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UK to Deny Health Care to Foreign Nationals?
Posted Sunday, December 02, 2007
View All Blog Posts submitted by Creative
AOL News today reports that the UK government is reviewing its rules regarding access to free health care (NHS) for foreign nations.
See News item HERE. It says:
Critics have warned the move could increase community tensions by placing even greater pressure on accident and emergency departments.
Currently everyone in the UK qualifies for free primary health care services - such as access to GPs."
Critics of the review also say:
"The Government is in danger of normalizing what many people will see as a breach of human rights - someone's right to basic health care provision. The Government is saying people who aren't entitled to healthcare should pay for it but asylum seekers are the very people who can't afford to pay for these services."
I worked in the NHS and there is a strain on services but as I understand it, visitors to the country are not entitled to access GP primary care but can be treated in Accident and Emergency etc. Meanwhile those resident here ie. asylum seekers etc. are entitled to Primary Care treatment.
On the basis that we have nothing to offer asylum seekers as an alternative to primary health care I am strongly against any proposal to prevent them accessing full NHS services while they are resident in the UK.
Details of my objections follow:
In the UK you cannot buy basic things like antibiotics over the counter and can only get them on prescription. It is therefore essential that those who need treatment can access it via the NHS as there is simply no other way to access it.
Not all Gp's do private consultations and if they do it may cost anything from £25 ($50) which many asylum seekers can ill afford. If they could however pay these charges, then GP's workload would increase as they are not allowed to see private patients in contracted NHS time. GP's would NOT work longer hours, so we run the risk of them reducing their NHS comittment in order to see more private patients which would then reduce our overall level of NHS primary care. This has already happened in the hospital sector with long waiting lists for NHS patients whereas you can see the same consultant in days/weeks if you pay privately.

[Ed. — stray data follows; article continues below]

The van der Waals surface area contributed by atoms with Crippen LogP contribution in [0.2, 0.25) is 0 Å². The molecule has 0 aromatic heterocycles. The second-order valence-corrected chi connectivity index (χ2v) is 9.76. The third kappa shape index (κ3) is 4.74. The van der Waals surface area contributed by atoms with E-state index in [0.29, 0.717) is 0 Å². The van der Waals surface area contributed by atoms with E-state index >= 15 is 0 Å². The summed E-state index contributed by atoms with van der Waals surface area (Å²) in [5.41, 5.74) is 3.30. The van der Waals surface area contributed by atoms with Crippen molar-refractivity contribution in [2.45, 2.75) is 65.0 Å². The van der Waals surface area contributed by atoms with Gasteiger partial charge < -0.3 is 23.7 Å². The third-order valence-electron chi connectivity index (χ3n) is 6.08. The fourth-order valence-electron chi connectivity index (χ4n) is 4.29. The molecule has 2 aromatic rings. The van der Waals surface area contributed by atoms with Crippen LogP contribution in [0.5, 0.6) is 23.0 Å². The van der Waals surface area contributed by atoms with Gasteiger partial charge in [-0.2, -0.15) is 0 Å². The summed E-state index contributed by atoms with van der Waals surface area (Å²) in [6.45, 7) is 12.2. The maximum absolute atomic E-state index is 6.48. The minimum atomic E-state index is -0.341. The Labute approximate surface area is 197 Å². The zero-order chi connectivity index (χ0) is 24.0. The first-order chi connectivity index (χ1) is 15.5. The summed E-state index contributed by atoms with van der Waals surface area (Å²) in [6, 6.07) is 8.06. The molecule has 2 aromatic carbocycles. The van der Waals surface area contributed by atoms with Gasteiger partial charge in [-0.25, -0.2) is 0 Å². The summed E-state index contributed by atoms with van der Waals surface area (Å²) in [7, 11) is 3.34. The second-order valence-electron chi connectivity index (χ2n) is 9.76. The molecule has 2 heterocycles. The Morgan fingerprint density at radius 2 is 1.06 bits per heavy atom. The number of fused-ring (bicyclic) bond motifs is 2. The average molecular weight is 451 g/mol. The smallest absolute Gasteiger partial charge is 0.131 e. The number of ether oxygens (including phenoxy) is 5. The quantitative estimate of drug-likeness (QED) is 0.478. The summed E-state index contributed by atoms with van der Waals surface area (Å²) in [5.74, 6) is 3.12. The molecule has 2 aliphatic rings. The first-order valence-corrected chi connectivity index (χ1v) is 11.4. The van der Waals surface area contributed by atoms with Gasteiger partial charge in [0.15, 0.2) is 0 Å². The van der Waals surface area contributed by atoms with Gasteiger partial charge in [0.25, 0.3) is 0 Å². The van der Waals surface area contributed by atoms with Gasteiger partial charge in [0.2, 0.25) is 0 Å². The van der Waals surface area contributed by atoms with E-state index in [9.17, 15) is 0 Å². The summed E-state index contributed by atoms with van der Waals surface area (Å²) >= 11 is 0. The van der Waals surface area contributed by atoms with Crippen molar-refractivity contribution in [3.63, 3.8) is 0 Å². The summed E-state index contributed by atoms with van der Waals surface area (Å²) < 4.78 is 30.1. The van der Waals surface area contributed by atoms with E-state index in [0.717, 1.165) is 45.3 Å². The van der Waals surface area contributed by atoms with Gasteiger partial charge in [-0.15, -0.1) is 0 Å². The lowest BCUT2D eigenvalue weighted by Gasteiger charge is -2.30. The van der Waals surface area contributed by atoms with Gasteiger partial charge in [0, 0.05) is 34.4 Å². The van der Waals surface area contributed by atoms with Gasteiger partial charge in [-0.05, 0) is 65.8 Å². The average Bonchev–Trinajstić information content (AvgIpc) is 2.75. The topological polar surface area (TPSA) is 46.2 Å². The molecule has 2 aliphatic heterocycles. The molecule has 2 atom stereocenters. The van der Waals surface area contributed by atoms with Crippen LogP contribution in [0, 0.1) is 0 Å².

How will these proposals affect children of asylum seekers? Will they be denied access to antibiotics and basic health care too? A GP visit may reveal meningitis but without it the child will die if assumed by the parents it is a common cold and not worth a private fee which is too costly. But had the charge not been present they may have taken the child for a check up just in case.
It could also increase the spread of disease and increase in things which have been almost eradicated from this country if the asylum seekers are not properly vaccinated and treated for contagious diseases.
The government has already taken away free sight tests and free dental services to all, this step may start with asylum seekers but if we're not careful it will be extended to the rest of us too.
They have been talking for years about making all of us pay for GP visits see HERE for details.
This article was written in 1997!
"A fundamental review of NHS spending over the next four years, announced last week, has produced a flurry of speculation about patients being charged for treatment or home visits by family doctors. "
UK Nationals may argue they pay for their health care via their National Insurance contributions so health care is not free to them either but what of the huge population of unemployed, criminals, inmates, students, incapacitated, mothers, etc. who do not work either and possibly never will - should they also be denied free health care?
The problem is with our asylum system, and it's not so easy for some Asylum seekers to 'go home' as some Brits demand. Especially if they don't have a home to go to. If their country of birth refused them citizenship (as their parents were not pure nationals) they need to apply for visas and if the country won't provide them they have to leave and thus there will be problems when the UK insist they return.
Where will the line be drawn if the government starts withdrawing services for those who can't access them any other way?
This Blog Post has been read 385 times.
Posted to ProBlogs.com on Sunday, December 02, 2007
View other posts by Creative
Comments on this blog post:
Comment by Danny Davids(13,494) (182 days 11 hours ago.)
Gee, CF, can you send those lawmakers to the US? We could certainly use somebody like them with the ba...er, uh...I mean, the fortitude to make it clear that if you don't contribute to the system, you don't benefit from it either!
Comment by Creative(54,965) (182 days 6 hours ago.)
Very funny David, you already have them in the US, since when did you have an NHS equivalent? I don't really the Uk going that way, thank you.
N'Drew from Luxembourg: (181 days 16 hours ago.)
Hmm! A lot of problems could be easily resolved!
But Sharing isn't a political issue, is it?
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